- Annual Meeting
- Get Involved
OBENCHAIN, ALFRED T.
OBENCHAIN, ALFRED T. (1824–1862). Alfred T. Obenchain, planter, state senator, and Confederate officer, was born on February 11, 1824, in Buchanan, Virginia, to Samuel and Martha (Toller) Obenchain. On May 15, 1847, Obenchain married his first wife, Susan Fluke, in Botetourt, Virginia. He and his second wife, Delphine R. Beckwith (1831–1906), were married in 1850 in Hancock County, Illinois. The couple had five children. Later, Obenchain settled with his family in Parker County, Texas, where he became a leading citizen. By 1860 he owned $8,500 in real estate and personal property, including a plantation consisting of 905 acres of land and six slaves. In October 1860 Obenchain became part owner of the Weatherford newspaper White Man, a publication that was hostile towards Indians. The paper remained in operation until its office was destroyed in December 1861. Earlier that year, Obenchain had represented Parker County at the Texas Secession Convention, and on February 1, 1861, was one of the signers of the Texas Secession Ordinance. From November 4, 1861, to January 14, 1862, Obenchain served as senator in the Ninth Texas Legislature for District 20, which represented Erath, Johnson, Palo Pinto, Parker, and Tarrant counties.
On January 29, 1862, Obenchain was excused as a senator and appointed by Gov. Francis R. Lubbock as lieutenant colonel and second-in-command to Col. James M. Norris in the Texas Frontier Regiment. Norris soon tired of the strain of military command, however, and returned to his law practice in McLennan County. Lieutenant Colonel Obenchain took over the force at Fort Belknap and caused controversy due to his lack of understanding of the frontier and his strict discipline. Charles Goodnight, an officer under his command, described him as "tyrannical and arrogant." This unpopularity led to his murder by two of his own men at Hubbard Creek in Stephens County near Camp Breckenridge on August 16, 1862. He was buried in an unmarked grave on the frontier.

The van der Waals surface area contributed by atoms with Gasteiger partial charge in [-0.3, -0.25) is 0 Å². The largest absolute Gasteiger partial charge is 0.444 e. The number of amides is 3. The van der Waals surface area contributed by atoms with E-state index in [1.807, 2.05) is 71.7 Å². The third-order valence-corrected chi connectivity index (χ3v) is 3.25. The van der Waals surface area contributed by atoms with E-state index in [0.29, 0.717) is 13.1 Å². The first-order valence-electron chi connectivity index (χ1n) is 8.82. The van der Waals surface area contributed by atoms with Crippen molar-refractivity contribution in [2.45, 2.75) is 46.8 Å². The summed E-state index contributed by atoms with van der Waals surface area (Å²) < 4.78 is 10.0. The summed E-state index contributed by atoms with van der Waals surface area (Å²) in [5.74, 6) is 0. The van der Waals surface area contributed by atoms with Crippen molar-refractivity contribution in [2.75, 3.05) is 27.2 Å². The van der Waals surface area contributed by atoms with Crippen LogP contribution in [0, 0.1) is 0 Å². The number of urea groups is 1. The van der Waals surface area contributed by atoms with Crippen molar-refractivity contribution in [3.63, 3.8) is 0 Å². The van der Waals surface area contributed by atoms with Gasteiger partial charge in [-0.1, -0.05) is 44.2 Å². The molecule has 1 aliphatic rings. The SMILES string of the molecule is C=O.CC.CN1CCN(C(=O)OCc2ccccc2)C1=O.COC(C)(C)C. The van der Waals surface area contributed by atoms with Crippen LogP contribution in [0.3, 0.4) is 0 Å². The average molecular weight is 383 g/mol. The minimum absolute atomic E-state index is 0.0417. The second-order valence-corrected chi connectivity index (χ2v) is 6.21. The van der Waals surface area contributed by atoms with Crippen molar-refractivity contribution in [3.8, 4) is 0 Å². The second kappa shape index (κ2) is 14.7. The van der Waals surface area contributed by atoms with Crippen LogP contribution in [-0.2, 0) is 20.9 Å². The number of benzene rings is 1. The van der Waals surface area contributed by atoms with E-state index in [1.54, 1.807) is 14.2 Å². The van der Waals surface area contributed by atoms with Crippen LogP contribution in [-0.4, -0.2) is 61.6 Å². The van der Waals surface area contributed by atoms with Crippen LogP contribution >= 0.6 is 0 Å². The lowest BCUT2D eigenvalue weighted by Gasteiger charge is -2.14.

Evetts Haley, Charles Goodnight, Cowman and Plainsman (New York: Houghton Mifflin,1936). Henry Smythe, Historical Sketch of Parker County and Weatherford (St. Louis: Lavat, 1877; rpt., Waco: Morrison, 1973). Ralph A. Wooster, "An Analysis of the Membership of the Texas Secession Convention," Southwestern Historical Quarterly 62 (January 1959).
Image Use Disclaimer
All copyrighted materials included within the Handbook of Texas Online are in accordance with Title 17 U.S.C. Section 107 related to Copyright and “Fair Use” for Non-Profit educational institutions, which permits the Texas State Historical Association (TSHA), to utilize copyrighted materials to further scholarship, education, and inform the public. The TSHA makes every effort to conform to the principles of fair use and to comply with copyright law.
For more information go to: http://www.law.cornell.edu/uscode/17/107.shtml
If you wish to use copyrighted material from this site for purposes of your own that go beyond fair use, you must obtain permission from the copyright owner.
The following, adapted from the Chicago Manual of Style, 15th edition, is the preferred citation for this article.Handbook of Texas Online, Aragorn Storm Miller and Jennifer Bridges, "OBENCHAIN, ALFRED T.," accessed September 25, 2018, http://www.tshaonline.org/handbook/online/articles/fob06.
Uploaded on April 8, 2011. Modified on May 26, 2011. Published by the Texas State Historical Association.